Agency Partnership

8 Tips To Help You Kick Off Work with a New Agency

By Starr Million Baker

Partnering with a new communications agency is an opportunity to bring in fresh perspectives and expedite strategic initiatives. To get the most value out of this relationship, it’s crucial to establish a solid footing early on. 

A successful partnership hinges on more than initial agreements — it requires deep collaboration and alignment right from the start, ensuring both teams are ready to act. 

Here are eight tips for onboarding a new communications agency to help you hit the ground running:

Work From a Clear and Comprehensive RFP

After choosing your agency and before a kick-off meeting, revisit your original RFP and the winning proposal. A lot can change within a business during the agency selection process, so look for areas where information is missing or expectations are outdated. Then, fill in your agency on any updates to ensure they come prepared to ask smart follow up questions and share revised recommendations.

Structure the Kick-off Meeting for Brainstorming

The first official meeting with your new agency should be used for more than strategic goal setting – it’s a key moment for establishing trust, building personal connections, and setting the tone for the entire partnership.  

Instead of a standard call, kick off your work together with a half-day brainstorm. Think of this as a chance to get acquainted, experience each other’s thought process, and get your feet wet uncovering creative ideas together to fuel your program.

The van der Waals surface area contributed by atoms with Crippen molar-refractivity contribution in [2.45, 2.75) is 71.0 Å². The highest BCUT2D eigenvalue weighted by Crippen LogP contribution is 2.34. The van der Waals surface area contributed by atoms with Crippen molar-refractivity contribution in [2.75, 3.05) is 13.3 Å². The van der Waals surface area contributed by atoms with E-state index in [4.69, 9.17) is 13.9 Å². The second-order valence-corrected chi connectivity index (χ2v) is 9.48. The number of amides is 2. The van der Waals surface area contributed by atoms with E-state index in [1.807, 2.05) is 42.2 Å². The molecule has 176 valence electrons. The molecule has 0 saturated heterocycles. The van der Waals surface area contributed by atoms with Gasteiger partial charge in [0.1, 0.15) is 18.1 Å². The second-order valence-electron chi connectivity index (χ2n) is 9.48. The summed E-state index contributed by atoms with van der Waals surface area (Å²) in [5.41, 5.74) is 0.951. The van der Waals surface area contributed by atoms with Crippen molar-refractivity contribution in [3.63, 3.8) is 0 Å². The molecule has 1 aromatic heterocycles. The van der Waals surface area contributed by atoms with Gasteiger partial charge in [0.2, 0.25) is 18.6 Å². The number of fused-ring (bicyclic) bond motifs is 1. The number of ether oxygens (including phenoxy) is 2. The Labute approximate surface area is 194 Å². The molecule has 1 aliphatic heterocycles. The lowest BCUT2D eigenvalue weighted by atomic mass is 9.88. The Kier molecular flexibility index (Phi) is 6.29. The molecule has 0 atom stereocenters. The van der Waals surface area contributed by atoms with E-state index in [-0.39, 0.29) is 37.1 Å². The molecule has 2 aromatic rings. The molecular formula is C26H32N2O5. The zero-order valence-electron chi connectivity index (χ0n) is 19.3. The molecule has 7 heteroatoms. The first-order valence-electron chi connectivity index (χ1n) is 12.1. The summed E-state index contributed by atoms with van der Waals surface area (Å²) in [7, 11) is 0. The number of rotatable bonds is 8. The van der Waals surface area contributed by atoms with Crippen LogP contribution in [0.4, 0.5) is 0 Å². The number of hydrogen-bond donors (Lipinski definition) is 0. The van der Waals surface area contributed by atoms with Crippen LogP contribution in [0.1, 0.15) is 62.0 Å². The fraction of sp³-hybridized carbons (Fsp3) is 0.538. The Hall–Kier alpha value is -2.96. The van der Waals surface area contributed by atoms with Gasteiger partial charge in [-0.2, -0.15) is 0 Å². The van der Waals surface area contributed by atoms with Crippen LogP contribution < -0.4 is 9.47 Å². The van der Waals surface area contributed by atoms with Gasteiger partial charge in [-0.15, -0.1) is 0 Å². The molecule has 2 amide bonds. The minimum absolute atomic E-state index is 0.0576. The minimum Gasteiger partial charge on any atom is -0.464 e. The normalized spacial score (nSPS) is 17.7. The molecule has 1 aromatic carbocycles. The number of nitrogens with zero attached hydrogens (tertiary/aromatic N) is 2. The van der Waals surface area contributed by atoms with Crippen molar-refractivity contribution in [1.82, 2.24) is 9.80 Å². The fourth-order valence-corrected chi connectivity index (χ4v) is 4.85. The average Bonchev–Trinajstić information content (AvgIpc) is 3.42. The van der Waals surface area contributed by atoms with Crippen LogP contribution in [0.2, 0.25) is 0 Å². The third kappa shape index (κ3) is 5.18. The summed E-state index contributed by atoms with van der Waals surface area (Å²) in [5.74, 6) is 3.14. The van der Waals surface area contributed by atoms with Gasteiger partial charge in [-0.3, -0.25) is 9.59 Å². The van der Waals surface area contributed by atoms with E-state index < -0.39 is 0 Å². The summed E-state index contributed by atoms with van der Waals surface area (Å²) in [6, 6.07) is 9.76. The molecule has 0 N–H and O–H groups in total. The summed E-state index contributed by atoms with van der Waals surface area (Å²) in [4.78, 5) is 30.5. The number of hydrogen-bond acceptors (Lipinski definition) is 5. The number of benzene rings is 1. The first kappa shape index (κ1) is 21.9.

On your end, make sure all stakeholders who will touch the program attend the meeting, either physically or on a call. In our experience, kick-off syncs are most rewarding when they are done in person, but that’s not always possible with today’s hybrid work structure.

If you choose to have a virtual meeting, use a videoconferencing platform and encourage your team to keep their cameras on. This fosters more engagement and helps put names to faces.

Share Essential Information

Before, during, and after the first meeting, share any background information or existing company assets that might inform or impact your agency’s program. The more you provide upfront, the faster your new agency partner will be able to get up to speed and start delivering results. 

Some key assets and information to provide include:  

  • Brand positioning and guidelines 
  • Competitive analysis 
  • Audience research 
  • Previous program KPIs and reports
  • Corporate strategy presentations 
  • Recent marketing materials
  • Sales presentations
  • Organizational structure
  • Relevant internal challenges and roadblocks 
  • Any other ‘softer’ information that could impact your agency’s work